Yep, me, a published author, missed National Punctuation Day—for the last nine years!!

Who knew?

Why didn’t we all get a letter from some official?

At least, our publishers or editors or agents could have alerted us!

Now, let us prepare for next September 24th (those of us in the U.S.A.—other countries may adopt it, too…).

I found a guest post on the Missouri State Teachers Association WebSite (and, there just might be a punctuation mistake in their title?) by Jeff Rubin, who “has written and designed more than 1,800 company newsletters since starting his newsletter publishing firm” and is the Founder of the official Day (probably some missing punctuation in that description…)—he says:

“I started National Punctuation Day in 2004 because I was concerned that our language skills are declining. Test scores confirm my suspicions. A study in 2007 by California State University-East Bay revealed that nearly 60 percent of incoming freshmen needed remedial English classes. Nationwide, 28 percent of incoming college freshmen enrolled in remedial classes, according to a 2004 report by the National Center for Education Statistics. This is unconscionable.

“We’re losing more of our language every year. There was an article in the San Francisco Chronicle last year in which parents questioned the need to teach their children how to spell. Unbelievable! With this attitude, it won’t be ‘no child left behind’, but rather ‘all children left behind’.”

By the way, Since I was quoting Jeff, I had to use “s around his words, but he used “s in his sentences, so I had to change his “s to ‘s (double quote to single quote) to abide by the rules of punctuation.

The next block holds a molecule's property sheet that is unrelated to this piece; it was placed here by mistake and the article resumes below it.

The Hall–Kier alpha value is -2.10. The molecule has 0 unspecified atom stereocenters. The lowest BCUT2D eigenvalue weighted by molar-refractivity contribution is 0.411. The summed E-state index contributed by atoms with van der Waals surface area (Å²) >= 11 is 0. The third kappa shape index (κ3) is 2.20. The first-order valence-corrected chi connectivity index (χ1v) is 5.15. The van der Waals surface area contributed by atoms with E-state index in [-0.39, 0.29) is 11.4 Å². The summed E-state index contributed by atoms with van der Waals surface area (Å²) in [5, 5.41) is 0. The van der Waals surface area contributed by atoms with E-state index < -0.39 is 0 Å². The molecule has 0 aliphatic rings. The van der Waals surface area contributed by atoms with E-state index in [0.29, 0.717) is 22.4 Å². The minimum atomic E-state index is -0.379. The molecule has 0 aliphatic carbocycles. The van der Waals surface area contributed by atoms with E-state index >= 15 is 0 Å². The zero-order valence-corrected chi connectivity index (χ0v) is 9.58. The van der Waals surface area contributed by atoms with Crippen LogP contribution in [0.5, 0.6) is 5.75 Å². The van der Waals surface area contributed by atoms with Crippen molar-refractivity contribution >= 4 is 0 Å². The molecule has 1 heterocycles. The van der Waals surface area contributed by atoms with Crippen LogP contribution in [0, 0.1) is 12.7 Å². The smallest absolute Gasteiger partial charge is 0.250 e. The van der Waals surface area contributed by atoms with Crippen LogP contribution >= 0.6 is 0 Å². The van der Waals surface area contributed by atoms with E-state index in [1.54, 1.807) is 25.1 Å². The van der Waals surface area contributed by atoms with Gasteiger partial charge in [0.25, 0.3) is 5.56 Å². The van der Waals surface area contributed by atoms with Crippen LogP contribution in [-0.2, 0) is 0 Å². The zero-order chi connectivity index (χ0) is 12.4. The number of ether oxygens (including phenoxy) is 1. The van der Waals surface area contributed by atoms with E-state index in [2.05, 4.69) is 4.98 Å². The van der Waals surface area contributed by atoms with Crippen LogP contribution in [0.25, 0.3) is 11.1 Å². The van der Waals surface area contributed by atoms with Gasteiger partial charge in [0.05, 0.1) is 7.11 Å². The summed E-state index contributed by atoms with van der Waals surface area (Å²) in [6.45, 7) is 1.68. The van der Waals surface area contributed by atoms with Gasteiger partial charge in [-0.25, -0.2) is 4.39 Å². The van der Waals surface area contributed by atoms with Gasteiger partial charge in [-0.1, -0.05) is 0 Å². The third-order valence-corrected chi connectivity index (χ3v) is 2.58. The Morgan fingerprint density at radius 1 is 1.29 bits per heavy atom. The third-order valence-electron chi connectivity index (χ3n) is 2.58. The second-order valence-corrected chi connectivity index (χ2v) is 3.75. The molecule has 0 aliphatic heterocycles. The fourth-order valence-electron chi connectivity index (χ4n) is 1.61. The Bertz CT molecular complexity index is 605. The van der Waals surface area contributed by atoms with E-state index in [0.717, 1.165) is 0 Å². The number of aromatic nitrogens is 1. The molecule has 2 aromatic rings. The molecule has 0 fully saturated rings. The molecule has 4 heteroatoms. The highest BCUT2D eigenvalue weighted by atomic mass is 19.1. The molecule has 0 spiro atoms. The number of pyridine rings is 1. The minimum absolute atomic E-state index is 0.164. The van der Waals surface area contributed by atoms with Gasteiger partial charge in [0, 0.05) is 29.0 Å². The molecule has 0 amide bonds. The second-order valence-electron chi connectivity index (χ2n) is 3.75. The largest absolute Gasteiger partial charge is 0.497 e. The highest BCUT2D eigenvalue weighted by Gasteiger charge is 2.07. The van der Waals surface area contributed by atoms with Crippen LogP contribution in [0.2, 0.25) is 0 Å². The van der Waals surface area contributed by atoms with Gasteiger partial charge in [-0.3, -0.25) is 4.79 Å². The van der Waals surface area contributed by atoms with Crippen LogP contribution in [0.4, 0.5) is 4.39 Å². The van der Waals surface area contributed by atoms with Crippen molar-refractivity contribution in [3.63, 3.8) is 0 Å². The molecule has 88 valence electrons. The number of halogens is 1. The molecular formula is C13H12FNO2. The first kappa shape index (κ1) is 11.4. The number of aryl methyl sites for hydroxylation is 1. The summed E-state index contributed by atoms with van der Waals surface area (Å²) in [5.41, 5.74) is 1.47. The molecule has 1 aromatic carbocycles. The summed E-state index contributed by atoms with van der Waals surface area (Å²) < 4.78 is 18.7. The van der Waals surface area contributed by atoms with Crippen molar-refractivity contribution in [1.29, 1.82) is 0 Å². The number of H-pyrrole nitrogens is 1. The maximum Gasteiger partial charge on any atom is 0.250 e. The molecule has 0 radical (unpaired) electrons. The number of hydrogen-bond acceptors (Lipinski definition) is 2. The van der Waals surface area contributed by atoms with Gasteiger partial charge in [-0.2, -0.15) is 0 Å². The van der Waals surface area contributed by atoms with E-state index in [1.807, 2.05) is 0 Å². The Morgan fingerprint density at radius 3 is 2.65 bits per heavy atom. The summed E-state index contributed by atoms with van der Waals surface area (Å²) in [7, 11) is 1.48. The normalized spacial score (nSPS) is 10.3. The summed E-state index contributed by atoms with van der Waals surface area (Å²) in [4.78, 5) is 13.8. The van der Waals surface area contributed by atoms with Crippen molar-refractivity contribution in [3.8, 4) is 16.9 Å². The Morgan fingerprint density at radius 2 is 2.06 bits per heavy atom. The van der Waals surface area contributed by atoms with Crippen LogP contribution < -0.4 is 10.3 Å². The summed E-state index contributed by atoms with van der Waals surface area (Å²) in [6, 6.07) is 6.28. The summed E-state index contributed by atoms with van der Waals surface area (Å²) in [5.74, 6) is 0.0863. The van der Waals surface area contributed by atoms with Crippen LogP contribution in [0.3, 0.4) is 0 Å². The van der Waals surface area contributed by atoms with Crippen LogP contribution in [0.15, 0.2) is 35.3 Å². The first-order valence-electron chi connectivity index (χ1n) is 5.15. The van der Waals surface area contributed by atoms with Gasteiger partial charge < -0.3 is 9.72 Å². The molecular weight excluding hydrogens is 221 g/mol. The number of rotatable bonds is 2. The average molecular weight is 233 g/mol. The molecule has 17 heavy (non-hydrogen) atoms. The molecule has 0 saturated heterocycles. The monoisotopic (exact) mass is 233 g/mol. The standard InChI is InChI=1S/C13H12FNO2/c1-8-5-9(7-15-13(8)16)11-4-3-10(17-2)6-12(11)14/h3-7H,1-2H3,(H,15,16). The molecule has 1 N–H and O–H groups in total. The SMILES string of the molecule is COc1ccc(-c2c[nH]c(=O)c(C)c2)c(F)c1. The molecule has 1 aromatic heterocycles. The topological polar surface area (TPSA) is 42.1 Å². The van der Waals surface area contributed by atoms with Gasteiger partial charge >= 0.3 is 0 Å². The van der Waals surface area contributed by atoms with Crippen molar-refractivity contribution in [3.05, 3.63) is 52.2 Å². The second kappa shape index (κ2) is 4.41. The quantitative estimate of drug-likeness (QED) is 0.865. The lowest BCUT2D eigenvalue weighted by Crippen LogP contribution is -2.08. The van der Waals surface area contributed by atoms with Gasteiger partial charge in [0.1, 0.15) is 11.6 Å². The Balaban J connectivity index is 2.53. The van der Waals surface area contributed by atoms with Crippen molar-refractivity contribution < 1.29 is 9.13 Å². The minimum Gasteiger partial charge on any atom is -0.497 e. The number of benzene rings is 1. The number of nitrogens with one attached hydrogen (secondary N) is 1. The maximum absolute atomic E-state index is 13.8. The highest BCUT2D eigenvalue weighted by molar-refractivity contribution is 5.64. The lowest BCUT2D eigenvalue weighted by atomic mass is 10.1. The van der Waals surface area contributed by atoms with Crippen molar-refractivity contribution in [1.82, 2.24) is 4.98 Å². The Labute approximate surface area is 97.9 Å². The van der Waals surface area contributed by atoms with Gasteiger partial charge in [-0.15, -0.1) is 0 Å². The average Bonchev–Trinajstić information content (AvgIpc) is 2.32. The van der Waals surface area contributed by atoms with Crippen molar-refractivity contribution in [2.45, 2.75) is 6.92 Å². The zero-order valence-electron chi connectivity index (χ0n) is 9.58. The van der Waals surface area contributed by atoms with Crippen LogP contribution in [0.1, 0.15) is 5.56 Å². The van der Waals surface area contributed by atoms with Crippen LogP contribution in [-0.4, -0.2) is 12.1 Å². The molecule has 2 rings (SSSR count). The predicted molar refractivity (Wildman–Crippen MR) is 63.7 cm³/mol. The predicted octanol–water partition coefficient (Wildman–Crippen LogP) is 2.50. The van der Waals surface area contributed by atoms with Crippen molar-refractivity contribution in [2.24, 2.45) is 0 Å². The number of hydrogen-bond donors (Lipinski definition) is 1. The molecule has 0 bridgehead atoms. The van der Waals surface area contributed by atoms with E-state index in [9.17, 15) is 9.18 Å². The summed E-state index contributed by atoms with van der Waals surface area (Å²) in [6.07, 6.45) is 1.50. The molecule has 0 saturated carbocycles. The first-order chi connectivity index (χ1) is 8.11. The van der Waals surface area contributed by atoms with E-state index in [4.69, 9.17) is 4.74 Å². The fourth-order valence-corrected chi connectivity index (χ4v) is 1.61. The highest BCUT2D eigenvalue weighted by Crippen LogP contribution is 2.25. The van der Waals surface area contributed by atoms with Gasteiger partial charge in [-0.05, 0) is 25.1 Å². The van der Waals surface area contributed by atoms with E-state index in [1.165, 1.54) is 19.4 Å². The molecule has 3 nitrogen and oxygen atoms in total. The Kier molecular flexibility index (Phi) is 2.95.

Also, I “broke” a rule of punctuation because the end of his last sentence, according to the rules should have been, rather ‘all children left behind.'”, and I put, rather ‘all children left behind’.”

I feel the single quote mark after the last word belongs before the period since its use is to close the quote; then, the double quote closes the full quote of the full sentence

The rule that all quote marks Must follow all other punctuation at the end of a sentence is not a rule of literary clarity—it arose when typesetters, in the days of lead type and wooden frames, found that, if the punctuation (thinner) was outside the quote (fatter), it would fall out of the frame—it’s just a mechanical rule and can safely be broken by literary mavericks :-)

Then, there’s my favorite poet, Emily Dickinson, who threw out nearly all normal punctuation and replaced it with dashes of various lengths. From Dashing Genius: Emily Dickinson and the Punctuation of Cognition :

“Edith Wylder analyzed thirty poetry manuscripts…and identified 221 irregular notations, further classified as angular slants, reversed slants, horizontal marks, and curved marks. After an admittedly rough mathematical calculation, I estimate over seven thousand dash-like notations in Dickinson’s holographs. In a videotaped interview, poet Adrienne Rich recalls: ‘I’ll never forget the shock of opening the second edition of the poems in which the dashes had been restored and getting a sense of a whole new reading of the poetry, a whole new voice’;  the resulting typography seemed ‘much more jagged, much more personal, much more original, much more uncontainable than I had ever thought her to be.'”

You can visit the official National Punctuation Day WebSite and find all sorts of curious and fun stuff about these sometimes pesky, sometimes critical marks.

And, The Atlantic Wire has two cool posts about punctuation:

Writers’ Favorite Punctuation Marks

The Imagined Lives of Punctuation Marks